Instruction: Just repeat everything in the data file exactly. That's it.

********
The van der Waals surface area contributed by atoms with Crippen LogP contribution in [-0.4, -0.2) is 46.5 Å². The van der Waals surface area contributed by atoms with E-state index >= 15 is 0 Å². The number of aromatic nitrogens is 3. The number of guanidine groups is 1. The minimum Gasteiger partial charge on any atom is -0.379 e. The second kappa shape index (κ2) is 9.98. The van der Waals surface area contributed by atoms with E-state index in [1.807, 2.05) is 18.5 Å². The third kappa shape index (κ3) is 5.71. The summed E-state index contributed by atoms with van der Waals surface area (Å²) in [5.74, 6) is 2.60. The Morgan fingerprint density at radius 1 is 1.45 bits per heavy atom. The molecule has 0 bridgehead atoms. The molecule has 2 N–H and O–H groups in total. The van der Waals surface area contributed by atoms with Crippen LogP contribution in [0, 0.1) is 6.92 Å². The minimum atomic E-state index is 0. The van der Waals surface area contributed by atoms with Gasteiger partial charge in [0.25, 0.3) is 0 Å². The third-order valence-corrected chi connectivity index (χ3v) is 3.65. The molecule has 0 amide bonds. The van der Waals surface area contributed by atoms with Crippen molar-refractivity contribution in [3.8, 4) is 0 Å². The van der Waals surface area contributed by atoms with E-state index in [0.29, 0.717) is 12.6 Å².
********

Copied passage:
The van der Waals surface area contributed by atoms with Crippen LogP contribution in [-0.4, -0.2) is 46.5 Å². The van der Waals surface area contributed by atoms with E-state index >= 15 is 0 Å². The number of aromatic nitrogens is 3. The number of guanidine groups is 1. The minimum Gasteiger partial charge on any atom is -0.379 e. The second kappa shape index (κ2) is 9.98. The van der Waals surface area contributed by atoms with E-state index in [1.807, 2.05) is 18.5 Å². The third kappa shape index (κ3) is 5.71. The summed E-state index contributed by atoms with van der Waals surface area (Å²) in [5.74, 6) is 2.60. The Morgan fingerprint density at radius 1 is 1.45 bits per heavy atom. The molecule has 0 bridgehead atoms. The molecule has 2 N–H and O–H groups in total. The van der Waals surface area contributed by atoms with Crippen LogP contribution in [0, 0.1) is 6.92 Å². The minimum atomic E-state index is 0. The van der Waals surface area contributed by atoms with Gasteiger partial charge in [0.25, 0.3) is 0 Å². The third-order valence-corrected chi connectivity index (χ3v) is 3.65. The molecule has 0 amide bonds. The van der Waals surface area contributed by atoms with Crippen molar-refractivity contribution in [3.8, 4) is 0 Å². The van der Waals surface area contributed by atoms with E-state index in [0.29, 0.717) is 12.6 Å².